In weeks to come, we will walk through the main parts of the Mass, and ponder them in light of their Scriptural background. With this understanding, the more we will come to appreciate the splendor of the rich treasure of the Liturgy. We will be better prepared to give ourselves to Jesus in every prayer and gesture; and the more we will be prepared to encounter Jesus.

Jesus Keeps Me From Going Crazy

04-17-2016Encountering ChristTerry Weaver

I can't pinpoint a particular moment when I first came to know Jesus as my savior and friend; it has been a journey. Yet, there have been moments throughout my life when this realization has been more clear. For example, early in my marriage I found myself in Michigan, living in a community where I didn't know anyone; however, our local Church had a perpetual adoration chapel. Spending time with the Lord was the one thing I "knew" and I found comfort in His presence. I asked the Lord while I sat before Him in the Blessed Sacrament to "increase my faith", and I felt like He really filled me with His strength.

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How Might My Life Glorify God?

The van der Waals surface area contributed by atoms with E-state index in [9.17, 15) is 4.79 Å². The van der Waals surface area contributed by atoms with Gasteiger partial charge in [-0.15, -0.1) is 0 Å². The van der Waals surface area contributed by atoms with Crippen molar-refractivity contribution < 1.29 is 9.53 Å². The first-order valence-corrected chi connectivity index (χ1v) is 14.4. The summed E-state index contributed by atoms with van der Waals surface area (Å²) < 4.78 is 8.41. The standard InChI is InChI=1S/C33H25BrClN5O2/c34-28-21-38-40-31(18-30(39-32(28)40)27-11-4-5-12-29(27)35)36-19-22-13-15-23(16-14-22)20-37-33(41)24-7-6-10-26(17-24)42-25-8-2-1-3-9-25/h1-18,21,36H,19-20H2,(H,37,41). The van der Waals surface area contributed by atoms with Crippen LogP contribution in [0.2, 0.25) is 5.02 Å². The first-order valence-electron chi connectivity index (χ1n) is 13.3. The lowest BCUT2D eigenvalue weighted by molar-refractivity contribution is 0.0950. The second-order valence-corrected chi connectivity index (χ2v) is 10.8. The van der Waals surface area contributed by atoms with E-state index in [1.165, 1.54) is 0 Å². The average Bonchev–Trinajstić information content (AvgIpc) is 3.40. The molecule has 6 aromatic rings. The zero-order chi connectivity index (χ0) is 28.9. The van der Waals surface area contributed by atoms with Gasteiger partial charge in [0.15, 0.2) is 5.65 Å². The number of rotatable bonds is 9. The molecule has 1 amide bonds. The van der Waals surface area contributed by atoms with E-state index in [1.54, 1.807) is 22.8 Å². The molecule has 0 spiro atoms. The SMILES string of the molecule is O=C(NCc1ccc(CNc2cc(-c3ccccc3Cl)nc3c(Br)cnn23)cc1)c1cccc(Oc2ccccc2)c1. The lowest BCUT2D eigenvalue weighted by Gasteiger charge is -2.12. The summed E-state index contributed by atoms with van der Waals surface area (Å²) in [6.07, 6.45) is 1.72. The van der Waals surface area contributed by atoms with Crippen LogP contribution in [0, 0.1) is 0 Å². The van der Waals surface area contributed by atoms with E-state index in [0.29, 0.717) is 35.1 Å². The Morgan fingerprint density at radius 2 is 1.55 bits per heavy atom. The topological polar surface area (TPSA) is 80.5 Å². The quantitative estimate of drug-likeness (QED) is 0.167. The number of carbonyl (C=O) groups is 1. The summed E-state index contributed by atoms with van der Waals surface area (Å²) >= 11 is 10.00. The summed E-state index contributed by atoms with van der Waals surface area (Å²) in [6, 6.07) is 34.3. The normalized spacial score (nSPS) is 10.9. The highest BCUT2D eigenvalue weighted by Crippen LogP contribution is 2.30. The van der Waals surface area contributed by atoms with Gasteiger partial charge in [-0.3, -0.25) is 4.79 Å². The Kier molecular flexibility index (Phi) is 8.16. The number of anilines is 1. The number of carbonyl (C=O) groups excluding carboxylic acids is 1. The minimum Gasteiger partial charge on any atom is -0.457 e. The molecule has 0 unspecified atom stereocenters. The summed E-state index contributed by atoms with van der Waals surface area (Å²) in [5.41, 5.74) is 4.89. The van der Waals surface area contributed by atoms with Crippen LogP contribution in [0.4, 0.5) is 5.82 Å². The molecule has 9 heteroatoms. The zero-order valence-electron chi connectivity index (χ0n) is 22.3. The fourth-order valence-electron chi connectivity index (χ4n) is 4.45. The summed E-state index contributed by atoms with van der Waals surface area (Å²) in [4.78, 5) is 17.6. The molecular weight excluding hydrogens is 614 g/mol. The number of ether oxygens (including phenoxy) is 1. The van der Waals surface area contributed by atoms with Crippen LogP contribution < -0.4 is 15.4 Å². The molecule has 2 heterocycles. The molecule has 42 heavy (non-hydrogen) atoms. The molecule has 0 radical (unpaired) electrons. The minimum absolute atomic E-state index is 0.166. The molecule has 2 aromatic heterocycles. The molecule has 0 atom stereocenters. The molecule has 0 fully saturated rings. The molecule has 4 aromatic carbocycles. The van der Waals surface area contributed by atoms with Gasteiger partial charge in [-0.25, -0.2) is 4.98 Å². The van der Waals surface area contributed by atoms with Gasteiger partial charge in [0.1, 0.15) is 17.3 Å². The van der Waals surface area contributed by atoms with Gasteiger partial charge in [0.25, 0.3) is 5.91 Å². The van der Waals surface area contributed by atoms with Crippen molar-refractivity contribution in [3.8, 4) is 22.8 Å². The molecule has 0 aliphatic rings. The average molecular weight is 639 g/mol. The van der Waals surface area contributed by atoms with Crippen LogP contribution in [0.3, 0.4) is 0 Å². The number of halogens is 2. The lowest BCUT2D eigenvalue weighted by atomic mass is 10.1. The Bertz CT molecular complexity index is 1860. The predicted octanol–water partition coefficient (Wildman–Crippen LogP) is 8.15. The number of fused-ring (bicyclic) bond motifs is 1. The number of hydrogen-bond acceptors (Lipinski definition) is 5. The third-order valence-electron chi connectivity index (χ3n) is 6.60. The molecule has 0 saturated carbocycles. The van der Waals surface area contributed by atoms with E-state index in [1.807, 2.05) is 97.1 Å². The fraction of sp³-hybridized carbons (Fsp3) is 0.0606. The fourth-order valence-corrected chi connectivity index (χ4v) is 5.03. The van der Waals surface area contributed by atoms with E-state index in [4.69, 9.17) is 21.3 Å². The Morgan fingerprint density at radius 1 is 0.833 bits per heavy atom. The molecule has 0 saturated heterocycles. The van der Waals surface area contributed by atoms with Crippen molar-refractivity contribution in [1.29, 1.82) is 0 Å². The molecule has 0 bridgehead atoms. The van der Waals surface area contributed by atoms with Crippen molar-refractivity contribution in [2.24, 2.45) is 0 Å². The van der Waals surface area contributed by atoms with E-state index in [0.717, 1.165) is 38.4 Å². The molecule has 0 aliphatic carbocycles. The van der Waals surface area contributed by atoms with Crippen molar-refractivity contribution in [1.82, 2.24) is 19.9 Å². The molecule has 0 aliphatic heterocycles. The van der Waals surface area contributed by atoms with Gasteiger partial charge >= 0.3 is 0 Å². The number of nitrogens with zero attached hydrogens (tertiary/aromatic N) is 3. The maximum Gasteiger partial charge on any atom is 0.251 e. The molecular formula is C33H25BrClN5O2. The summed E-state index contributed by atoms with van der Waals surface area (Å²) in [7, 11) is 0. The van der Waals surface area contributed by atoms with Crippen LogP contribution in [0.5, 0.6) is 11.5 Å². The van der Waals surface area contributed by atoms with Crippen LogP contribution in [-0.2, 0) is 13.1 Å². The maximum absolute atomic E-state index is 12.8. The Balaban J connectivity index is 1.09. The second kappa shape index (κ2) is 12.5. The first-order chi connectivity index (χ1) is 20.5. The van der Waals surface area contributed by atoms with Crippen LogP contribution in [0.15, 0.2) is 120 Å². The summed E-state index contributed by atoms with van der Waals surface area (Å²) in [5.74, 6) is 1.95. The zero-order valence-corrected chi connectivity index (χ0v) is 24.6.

04-10-2016Liturgy CornerCheryl Manfredonia

In pondering the title of this column – LIVING LITURGY – it led me to reflect on:

  • How wide is the gap between our daily living and the liturgy itself?
  • What connection does the Sunday "hour" have with the remaining 167 hours of the week?
  • Are we LIV ING LITURGY?

The Liturgy is the summit toward which the activity of the Church is directed; at the same time, it is the font from which all her power flows. The Celebration of the Eucharistic Liturgy is the formal structure for us to worship, give praise and thanks, ask forgiveness, pledge fidelity and render service. Aaah – render service - this is where the remaining 167 hours comes in to play!

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Meeting Jesus in the Garden

04-03-2016Encountering Christ

The Young Adult group of St. Magdalen's encountered the Lord in a very particular way on Holy Thursday, this past year: in both adoration and in the traditions of the Church.

The Holy Thursday Mass commemorates two great gifts in the Church: The Eucharist and the Priesthood. At the end of Mass the altar is stripped bare and the tabernacle is left empty—signifying the fact that Jesus goes into the Garden of Gethsemane to suffer, and to begin the Passion. The empty tabernacle, is like the tomb, it tells how God handed over His Sprit and died for us. The Blessed Sacrament is placed in a side chapel—called a repository. It is a custom in many cultures to visit seven churches, praying in those side chapels—heeding Jesus' request to "stay awake and watch" with Him. The side chapels are decorated with beautiful flowers and plants to signify the Garden of Gethsemane.